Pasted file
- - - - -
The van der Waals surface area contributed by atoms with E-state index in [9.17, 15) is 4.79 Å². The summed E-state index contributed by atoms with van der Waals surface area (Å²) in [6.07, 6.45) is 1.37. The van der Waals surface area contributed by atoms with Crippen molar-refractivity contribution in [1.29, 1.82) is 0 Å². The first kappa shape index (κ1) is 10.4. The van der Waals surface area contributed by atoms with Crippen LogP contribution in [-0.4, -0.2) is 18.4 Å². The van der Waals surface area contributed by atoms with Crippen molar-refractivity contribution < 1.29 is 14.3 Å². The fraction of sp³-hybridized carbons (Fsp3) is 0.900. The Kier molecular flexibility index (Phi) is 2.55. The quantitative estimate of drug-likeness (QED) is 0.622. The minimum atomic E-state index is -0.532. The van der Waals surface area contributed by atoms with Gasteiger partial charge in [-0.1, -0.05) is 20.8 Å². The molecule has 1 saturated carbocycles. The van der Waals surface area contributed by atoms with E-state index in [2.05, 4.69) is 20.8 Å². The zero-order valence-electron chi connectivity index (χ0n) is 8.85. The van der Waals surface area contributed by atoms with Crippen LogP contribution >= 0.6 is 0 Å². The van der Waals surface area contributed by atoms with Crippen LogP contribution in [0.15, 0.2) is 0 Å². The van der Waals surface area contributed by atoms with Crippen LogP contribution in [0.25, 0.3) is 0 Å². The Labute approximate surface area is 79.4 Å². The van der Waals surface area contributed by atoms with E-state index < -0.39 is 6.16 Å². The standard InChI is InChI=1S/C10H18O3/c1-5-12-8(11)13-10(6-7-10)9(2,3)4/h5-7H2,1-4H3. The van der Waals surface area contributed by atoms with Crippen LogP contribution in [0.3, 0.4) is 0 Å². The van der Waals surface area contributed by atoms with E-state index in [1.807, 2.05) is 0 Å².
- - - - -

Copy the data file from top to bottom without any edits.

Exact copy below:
The van der Waals surface area contributed by atoms with E-state index in [9.17, 15) is 4.79 Å². The summed E-state index contributed by atoms with van der Waals surface area (Å²) in [6.07, 6.45) is 1.37. The van der Waals surface area contributed by atoms with Crippen molar-refractivity contribution in [1.29, 1.82) is 0 Å². The first kappa shape index (κ1) is 10.4. The van der Waals surface area contributed by atoms with Crippen LogP contribution in [-0.4, -0.2) is 18.4 Å². The van der Waals surface area contributed by atoms with Crippen molar-refractivity contribution < 1.29 is 14.3 Å². The fraction of sp³-hybridized carbons (Fsp3) is 0.900. The Kier molecular flexibility index (Phi) is 2.55. The quantitative estimate of drug-likeness (QED) is 0.622. The minimum atomic E-state index is -0.532. The van der Waals surface area contributed by atoms with Gasteiger partial charge in [-0.1, -0.05) is 20.8 Å². The molecule has 1 saturated carbocycles. The van der Waals surface area contributed by atoms with E-state index in [2.05, 4.69) is 20.8 Å². The zero-order valence-electron chi connectivity index (χ0n) is 8.85. The van der Waals surface area contributed by atoms with Crippen LogP contribution >= 0.6 is 0 Å². The van der Waals surface area contributed by atoms with Crippen LogP contribution in [0.15, 0.2) is 0 Å². The van der Waals surface area contributed by atoms with Crippen LogP contribution in [0.25, 0.3) is 0 Å². The Labute approximate surface area is 79.4 Å². The van der Waals surface area contributed by atoms with E-state index < -0.39 is 6.16 Å². The standard InChI is InChI=1S/C10H18O3/c1-5-12-8(11)13-10(6-7-10)9(2,3)4/h5-7H2,1-4H3. The van der Waals surface area contributed by atoms with Crippen LogP contribution in [0.3, 0.4) is 0 Å². The van der Waals surface area contributed by atoms with E-state index in [1.807, 2.05) is 0 Å².